Death Warrant, 1990.
Directed by Deran Serafian.
Starring Jean-Claude Van Damme, Cynthia Gibb, Art LaFleur, Patrick Kilpatrick, Robert Guillaume, Joshua John Miller, George Dickerson, Conrad Dunn and Abdul Salaam El Razzac.
A French Canadian cop goes undercover in a violent prison to investigate the deaths of several inmates but soon uncovers a plan to harvest human organs.
1990’s Death Warrant is often overlooked in the much-celebrated early (i.e. pre-Street Fighter) career of Jean-Claude Van Damme but thankfully the good folk at 101 Films have seen fit to give it a Blu-ray release to sit alongside their recent reissues of Black Eagle and A.W.O.L., which is a good chance to give this film another look.
French Canadian cop Louis Burke (Jean-Claude Van Damme) is on the trail of a serial killer known as The Sandman (Patrick Kilpatrick – Class of 1999), whom he tracks into a derelict building and swiftly unloads his gun into the deranged madman. For his next case Burke is sent undercover to the Harrison State Prison in California to investigate the mysterious deaths of several inmates. Once inside Burke has to rely on his martial arts skills to stay alive as he discovers that prisoners are being murdered for their organs, and not only does he have to try and keep one step ahead of sadistic prison guard Sergeant DeGraff (Art LaFleur – Cobra) and the other prisoners who don’t take kindly to his interactions with black inmate Hawkins (Robert Guillaume – Benson) but while Burke is trying to find out what is going on, Harrison becomes the permanent home of a new prisoner, The Sandman.
Death Warrant is a film that is better than the sum of its parts because, like a lot of late ‘80s/early ‘90s action movies, when you break it down into its various components it isn’t actually that great. However, Death Warrant doesn’t have pretensions of being anything other than the prison action movie that it is, making it a decent no-brainer that entertains on a basic level. The organ harvesting plot is never really expanded on once Burke and Amanda (Cynthia Gibb – Youngblood), a young attorney posing as Burke’s wife, expose the conspiracy and feels like something that was quickly inserted into the story, to be forgotten about once The Sandman makes his return.
And that is what this film is all about, pitting JCVD against a seemingly unstoppable villain, and Death Warrant sets up the final conflict very well with Patrick Kilpatrick exerting the sort of menace that all of the great action movie bad guys need to be memorable and JCVD playing the hero as only he can, with little dialogue and a lot of brooding. But while Kilpatrick and JCVD are on top form the script gives them very little to do as the action scenes are as short and clipped as Van Damme’s lines, the final fight itself being a little disappointing and oddly directed, as if this was the pre-edit cut and nobody thought to make it a little more exciting or make it so The Sandman doesn’t stand in front of that open furnace for a beat longer than any regular person would. The actors themselves are impressive to watch, as you would expect, but there is a distinct lack of energy to the movement of the camera and the timing just feels off. There is also the sense that The Sandman is more than just a psychopath and possibly something more supernatural but this is never expanded on, and you get the feeling that there is a backstory there that could have fleshed out the plot a little more.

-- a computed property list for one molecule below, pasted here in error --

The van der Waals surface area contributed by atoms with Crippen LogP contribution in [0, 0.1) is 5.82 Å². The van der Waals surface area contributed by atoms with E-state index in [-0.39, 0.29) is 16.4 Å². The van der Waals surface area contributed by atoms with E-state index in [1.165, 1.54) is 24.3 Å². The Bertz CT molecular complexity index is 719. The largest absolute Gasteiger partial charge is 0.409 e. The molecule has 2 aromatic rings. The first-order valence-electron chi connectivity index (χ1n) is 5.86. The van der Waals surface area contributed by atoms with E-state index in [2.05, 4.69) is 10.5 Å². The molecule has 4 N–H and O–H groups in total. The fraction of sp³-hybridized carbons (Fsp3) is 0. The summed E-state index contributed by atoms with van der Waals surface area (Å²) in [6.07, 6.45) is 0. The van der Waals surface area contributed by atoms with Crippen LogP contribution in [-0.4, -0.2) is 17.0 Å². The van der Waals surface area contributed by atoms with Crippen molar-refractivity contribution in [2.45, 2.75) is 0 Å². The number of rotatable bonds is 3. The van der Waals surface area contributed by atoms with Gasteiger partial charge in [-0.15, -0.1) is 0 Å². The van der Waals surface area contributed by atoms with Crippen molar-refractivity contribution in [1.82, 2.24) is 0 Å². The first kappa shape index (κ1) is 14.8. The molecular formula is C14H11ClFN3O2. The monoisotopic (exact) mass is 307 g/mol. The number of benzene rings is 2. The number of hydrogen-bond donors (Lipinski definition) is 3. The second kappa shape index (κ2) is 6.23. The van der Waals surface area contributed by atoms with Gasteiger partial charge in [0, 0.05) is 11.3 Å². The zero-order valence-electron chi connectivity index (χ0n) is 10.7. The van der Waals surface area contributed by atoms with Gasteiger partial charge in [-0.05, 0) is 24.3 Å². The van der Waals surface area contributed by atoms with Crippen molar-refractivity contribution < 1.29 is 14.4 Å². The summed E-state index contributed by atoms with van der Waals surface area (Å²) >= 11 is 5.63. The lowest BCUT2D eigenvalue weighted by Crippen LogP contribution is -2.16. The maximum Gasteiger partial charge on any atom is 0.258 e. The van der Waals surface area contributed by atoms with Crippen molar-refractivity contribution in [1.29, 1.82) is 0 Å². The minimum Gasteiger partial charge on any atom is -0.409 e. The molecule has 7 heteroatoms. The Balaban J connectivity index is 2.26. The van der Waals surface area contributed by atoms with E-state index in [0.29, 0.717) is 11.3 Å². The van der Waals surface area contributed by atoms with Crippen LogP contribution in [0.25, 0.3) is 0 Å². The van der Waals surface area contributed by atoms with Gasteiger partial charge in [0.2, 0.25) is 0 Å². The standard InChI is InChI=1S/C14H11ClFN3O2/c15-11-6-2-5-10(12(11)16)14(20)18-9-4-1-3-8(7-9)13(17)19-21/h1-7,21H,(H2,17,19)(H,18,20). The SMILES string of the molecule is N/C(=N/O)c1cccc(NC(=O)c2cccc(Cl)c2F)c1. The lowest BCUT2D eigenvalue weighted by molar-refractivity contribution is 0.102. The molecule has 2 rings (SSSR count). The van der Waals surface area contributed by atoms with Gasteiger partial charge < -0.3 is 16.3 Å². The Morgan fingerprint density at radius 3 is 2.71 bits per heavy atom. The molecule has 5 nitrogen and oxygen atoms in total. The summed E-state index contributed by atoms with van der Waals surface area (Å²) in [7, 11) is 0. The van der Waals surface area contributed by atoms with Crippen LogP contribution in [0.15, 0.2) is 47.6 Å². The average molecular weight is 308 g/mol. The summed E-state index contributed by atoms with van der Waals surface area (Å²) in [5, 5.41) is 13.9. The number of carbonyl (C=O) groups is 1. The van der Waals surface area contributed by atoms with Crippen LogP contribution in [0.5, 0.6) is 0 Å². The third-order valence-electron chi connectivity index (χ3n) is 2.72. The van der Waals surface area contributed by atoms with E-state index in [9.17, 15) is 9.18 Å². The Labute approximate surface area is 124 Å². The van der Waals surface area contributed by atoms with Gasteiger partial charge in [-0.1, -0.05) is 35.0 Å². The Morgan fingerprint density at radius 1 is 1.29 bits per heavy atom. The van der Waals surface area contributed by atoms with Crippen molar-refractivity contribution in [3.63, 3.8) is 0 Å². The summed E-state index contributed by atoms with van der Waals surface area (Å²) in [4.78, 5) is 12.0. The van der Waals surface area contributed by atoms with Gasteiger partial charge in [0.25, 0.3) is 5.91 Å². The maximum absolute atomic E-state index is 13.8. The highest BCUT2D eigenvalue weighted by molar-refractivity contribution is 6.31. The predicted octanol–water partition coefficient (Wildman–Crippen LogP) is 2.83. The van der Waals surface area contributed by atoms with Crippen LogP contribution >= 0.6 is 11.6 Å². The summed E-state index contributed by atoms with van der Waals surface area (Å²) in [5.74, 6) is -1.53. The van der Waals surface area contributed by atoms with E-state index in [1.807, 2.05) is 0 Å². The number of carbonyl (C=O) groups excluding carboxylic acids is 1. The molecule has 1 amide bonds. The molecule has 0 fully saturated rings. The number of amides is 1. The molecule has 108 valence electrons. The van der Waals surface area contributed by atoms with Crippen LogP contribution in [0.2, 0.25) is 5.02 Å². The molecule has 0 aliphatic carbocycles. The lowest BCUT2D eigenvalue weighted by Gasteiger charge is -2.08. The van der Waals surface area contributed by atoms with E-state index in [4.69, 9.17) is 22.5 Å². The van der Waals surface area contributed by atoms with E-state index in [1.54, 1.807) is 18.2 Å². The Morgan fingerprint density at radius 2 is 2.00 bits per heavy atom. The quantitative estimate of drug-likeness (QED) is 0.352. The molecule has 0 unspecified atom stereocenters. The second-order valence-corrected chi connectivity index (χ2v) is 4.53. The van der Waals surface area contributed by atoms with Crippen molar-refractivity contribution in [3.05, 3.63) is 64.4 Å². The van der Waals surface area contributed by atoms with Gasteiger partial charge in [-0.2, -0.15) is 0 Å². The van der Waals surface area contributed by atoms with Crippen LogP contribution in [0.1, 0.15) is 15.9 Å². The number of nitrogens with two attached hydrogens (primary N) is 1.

But despite the movie’s shortcomings, Death Warrant still features JCVD in peak form and all the usual traits that actions movies from the era thrived on, namely clearly defined good guys and bad guys, some brutal kills and the sadistic prison guard, in this case played by the brilliant Art LaFleur, a man with the coldest stare in film. His introductory scene where he meets the new inmates and breaks open a handful of nuts with his nightstick is one of the film’s highlights and sets DeGraff up as the archetypal prison hardman, making the few scenes he is in some of the best in the movie.
Overall, Death Warrant is a good film but when stacked up against JCVD’s other output of the period – Bloodsport, Kickboxer, A.W.O.L., Universal Soldier, etc. – then it does fall short. Sylvester Stallone’s prison movie Lock Up was released just before this and managed to get the balance right when it came to action, violence, drama and characters, and although there are worse prison movies out there Death Warrant feels like it could have been a whole lot more when you consider the talent involved in making it. It is entertaining enough and flies by fairly quickly but it is also quite forgettable and ultimately unsatisfying, especially when compared to the standards set by the aforementioned JCVD movies.
Flickering Myth Rating – Film: ★ ★ / Movie: ★ ★ ★